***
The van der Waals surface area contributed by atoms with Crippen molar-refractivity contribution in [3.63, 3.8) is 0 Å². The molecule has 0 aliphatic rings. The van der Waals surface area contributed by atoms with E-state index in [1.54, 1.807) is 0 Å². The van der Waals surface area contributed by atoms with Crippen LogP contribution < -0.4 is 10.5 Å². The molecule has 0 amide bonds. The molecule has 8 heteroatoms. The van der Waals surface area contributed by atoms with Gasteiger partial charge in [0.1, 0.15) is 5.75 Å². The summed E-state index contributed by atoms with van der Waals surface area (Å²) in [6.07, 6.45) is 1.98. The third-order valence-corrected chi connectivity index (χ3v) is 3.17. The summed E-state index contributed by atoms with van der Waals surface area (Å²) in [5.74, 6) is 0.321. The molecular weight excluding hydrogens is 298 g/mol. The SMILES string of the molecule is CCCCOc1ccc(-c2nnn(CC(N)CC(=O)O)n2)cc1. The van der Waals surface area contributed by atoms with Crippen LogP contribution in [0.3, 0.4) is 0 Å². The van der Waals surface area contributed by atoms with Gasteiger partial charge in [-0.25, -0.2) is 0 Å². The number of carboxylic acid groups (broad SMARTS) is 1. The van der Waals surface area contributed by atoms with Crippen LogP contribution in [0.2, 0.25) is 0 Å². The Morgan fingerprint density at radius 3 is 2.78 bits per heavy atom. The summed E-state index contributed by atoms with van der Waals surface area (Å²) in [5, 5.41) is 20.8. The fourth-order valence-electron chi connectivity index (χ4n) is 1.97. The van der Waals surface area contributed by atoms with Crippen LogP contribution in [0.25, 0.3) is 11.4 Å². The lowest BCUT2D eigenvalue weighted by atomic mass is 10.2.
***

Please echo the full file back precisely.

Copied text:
The van der Waals surface area contributed by atoms with Crippen molar-refractivity contribution in [3.63, 3.8) is 0 Å². The molecule has 0 aliphatic rings. The van der Waals surface area contributed by atoms with E-state index in [1.54, 1.807) is 0 Å². The van der Waals surface area contributed by atoms with Crippen LogP contribution < -0.4 is 10.5 Å². The molecule has 0 amide bonds. The molecule has 8 heteroatoms. The van der Waals surface area contributed by atoms with Gasteiger partial charge in [0.1, 0.15) is 5.75 Å². The summed E-state index contributed by atoms with van der Waals surface area (Å²) in [6.07, 6.45) is 1.98. The third-order valence-corrected chi connectivity index (χ3v) is 3.17. The summed E-state index contributed by atoms with van der Waals surface area (Å²) in [5.74, 6) is 0.321. The molecular weight excluding hydrogens is 298 g/mol. The SMILES string of the molecule is CCCCOc1ccc(-c2nnn(CC(N)CC(=O)O)n2)cc1. The van der Waals surface area contributed by atoms with Crippen LogP contribution in [0.3, 0.4) is 0 Å². The van der Waals surface area contributed by atoms with Gasteiger partial charge in [-0.25, -0.2) is 0 Å². The number of carboxylic acid groups (broad SMARTS) is 1. The van der Waals surface area contributed by atoms with Crippen LogP contribution in [0.2, 0.25) is 0 Å². The Morgan fingerprint density at radius 3 is 2.78 bits per heavy atom. The summed E-state index contributed by atoms with van der Waals surface area (Å²) in [5, 5.41) is 20.8. The fourth-order valence-electron chi connectivity index (χ4n) is 1.97. The van der Waals surface area contributed by atoms with Crippen LogP contribution in [0.25, 0.3) is 11.4 Å². The lowest BCUT2D eigenvalue weighted by atomic mass is 10.2.